Most investors next week will undoubtedly be looking forward to the long July Fourth holiday weekend. Everyone could use a breather after weeks of bad economic news and stock market losses.
Nevertheless, a good bit of economic data will be released.
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The ISM Manufacturing Index for June is due Friday and it may be the most significant report all week. The ISM index is the most widely watched factory report and it follows closely in the wake of disappointing regional manufacturing data. Economists expect the index to fall to 51.8 in June from 53.5 in May.
For months manufacturing had been a lone bright spot on an otherwise grim economic landscape. But that may be changing; the regional data was impacted by bad weather across many regions of the U.S. -- notably tornadoes and flooding in the Midwest -- which disrupted supply chains.
Three Federal Reserve District Bank surveys of manufacturing are due ahead of the ISM report and they should give a preview of whats to come on a national scale. The Dallas Fed's Texas Manufacturing Outlook is due Monday and it may offer the most optimistic view. The Richmond Fed's Survey of Manufacturing is due Tuesday and the Kansas City Fed Manufacturing Survey is due Thursday.
The Chicago Purchasing Managers index, used to gauge demand for goods made in factories, is due on Thursday.
Consumer spending and personal income data for May are due on Monday.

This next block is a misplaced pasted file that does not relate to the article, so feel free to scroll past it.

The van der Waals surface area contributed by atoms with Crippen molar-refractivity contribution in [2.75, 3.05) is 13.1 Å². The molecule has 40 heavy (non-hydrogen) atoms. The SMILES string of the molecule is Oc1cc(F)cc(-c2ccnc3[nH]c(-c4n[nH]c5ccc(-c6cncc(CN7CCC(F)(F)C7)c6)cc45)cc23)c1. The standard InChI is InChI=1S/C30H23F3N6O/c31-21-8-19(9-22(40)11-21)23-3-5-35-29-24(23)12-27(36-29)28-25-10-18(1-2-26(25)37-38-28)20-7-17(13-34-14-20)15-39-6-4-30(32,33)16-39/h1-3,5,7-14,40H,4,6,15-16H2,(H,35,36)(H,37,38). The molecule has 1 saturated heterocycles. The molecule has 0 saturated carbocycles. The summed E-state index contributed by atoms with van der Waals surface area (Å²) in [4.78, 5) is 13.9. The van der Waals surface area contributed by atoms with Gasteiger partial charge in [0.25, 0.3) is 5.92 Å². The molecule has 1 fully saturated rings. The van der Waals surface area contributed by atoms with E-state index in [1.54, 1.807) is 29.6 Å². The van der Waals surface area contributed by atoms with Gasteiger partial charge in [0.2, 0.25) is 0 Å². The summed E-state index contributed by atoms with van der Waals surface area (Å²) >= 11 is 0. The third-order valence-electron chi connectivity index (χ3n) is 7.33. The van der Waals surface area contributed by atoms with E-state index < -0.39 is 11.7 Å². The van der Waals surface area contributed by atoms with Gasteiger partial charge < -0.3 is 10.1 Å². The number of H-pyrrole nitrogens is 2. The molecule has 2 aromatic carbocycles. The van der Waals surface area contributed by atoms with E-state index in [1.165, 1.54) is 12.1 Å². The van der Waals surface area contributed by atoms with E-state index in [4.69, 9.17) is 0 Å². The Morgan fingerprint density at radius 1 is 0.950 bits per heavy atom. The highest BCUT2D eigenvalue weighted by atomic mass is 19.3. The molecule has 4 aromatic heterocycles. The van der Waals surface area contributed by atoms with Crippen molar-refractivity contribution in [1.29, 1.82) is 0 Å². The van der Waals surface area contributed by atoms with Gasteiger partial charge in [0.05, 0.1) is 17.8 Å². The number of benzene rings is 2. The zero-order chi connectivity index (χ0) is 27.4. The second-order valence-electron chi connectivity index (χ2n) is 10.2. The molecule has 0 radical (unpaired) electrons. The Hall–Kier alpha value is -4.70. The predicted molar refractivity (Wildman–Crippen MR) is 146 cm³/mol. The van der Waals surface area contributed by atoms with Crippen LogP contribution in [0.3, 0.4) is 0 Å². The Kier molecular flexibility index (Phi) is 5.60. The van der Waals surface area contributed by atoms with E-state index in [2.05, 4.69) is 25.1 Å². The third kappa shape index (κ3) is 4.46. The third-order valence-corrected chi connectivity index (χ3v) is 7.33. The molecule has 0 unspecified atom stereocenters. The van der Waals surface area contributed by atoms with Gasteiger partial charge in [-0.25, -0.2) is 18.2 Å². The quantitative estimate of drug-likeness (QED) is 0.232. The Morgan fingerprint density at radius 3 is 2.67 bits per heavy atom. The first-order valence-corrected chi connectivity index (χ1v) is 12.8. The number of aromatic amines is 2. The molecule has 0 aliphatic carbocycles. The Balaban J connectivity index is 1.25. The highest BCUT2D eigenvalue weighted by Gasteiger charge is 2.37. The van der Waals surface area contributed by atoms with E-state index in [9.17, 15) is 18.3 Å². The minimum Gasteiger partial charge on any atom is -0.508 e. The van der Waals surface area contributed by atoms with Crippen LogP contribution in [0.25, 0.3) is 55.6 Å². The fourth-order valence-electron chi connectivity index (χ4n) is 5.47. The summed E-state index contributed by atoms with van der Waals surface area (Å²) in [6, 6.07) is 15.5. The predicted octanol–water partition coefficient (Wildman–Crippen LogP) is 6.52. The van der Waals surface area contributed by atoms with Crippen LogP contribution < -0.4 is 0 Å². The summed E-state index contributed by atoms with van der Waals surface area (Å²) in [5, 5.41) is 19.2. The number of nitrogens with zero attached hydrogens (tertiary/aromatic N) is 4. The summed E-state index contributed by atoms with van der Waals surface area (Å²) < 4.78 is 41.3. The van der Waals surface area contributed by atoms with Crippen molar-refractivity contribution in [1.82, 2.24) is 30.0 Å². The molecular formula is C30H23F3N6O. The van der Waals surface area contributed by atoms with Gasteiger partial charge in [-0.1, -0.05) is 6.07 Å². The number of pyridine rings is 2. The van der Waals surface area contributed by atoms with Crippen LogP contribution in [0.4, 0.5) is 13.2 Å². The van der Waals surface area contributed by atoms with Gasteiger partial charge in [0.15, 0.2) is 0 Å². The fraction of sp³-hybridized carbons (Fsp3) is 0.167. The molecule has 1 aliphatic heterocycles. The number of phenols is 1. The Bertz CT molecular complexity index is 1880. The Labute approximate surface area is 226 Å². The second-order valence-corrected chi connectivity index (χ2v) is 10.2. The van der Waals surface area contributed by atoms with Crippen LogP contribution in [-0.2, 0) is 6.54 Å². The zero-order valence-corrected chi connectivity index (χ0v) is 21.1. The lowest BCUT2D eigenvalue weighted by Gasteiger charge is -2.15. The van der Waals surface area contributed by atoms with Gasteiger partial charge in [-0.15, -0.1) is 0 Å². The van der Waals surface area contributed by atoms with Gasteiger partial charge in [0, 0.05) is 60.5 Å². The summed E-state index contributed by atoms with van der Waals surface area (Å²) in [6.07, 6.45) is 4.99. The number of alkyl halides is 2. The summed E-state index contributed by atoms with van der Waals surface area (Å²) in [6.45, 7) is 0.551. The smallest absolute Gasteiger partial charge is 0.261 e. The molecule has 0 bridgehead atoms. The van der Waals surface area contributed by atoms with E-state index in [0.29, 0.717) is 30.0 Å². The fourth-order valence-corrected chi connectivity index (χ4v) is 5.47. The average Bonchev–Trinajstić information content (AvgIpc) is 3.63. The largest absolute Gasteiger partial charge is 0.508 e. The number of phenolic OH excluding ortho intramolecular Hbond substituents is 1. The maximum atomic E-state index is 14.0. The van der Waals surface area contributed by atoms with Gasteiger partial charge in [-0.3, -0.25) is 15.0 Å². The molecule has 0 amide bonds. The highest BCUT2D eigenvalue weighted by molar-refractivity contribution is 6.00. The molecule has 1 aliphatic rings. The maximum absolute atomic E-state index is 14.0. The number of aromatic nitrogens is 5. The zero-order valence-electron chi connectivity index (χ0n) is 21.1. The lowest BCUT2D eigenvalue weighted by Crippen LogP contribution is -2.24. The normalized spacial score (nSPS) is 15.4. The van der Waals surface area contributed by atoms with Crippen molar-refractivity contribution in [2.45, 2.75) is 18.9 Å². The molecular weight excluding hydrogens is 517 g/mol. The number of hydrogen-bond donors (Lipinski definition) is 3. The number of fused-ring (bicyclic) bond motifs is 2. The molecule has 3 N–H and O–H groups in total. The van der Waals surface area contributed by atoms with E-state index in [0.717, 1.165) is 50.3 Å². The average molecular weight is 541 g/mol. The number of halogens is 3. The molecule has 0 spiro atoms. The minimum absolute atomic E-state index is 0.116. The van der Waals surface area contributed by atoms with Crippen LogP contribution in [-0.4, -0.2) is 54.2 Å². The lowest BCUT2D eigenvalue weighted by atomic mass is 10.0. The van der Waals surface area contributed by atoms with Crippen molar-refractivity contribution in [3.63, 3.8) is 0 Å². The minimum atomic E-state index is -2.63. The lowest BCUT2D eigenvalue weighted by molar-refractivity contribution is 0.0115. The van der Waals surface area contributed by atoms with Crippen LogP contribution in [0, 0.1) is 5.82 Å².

Meanwhile, more bad news is expected from the housing sector. The S&P/Case-Shiller Home Price Index for April is due Tuesday and the numbers are expected to show a continued decline in home values. Pending home sale data for May is due Wednesday.
The U.S. housing sector has been just as stubborn as the labor market in its refusal to participate in a recovery. Consumer confidence has been rocked as homeowners see the value of their homes decline and with it the equity that provided a cushion against financial emergencies.
Speaking of consumer confidence, the Conference Board's Consumer Confidence Index will be released Tuesday and the final take on the Reuters/University of Michigan Consumer Sentiment Index is due Friday. The only hope for an increase in these indexes stems from a slight drop in gas prices as oil prices have dipped in recent weeks to around $90 a barrel from over $110 a barrel in the spring.
Car makers on Friday will release figures on June sales of North America-produced motor vehicles.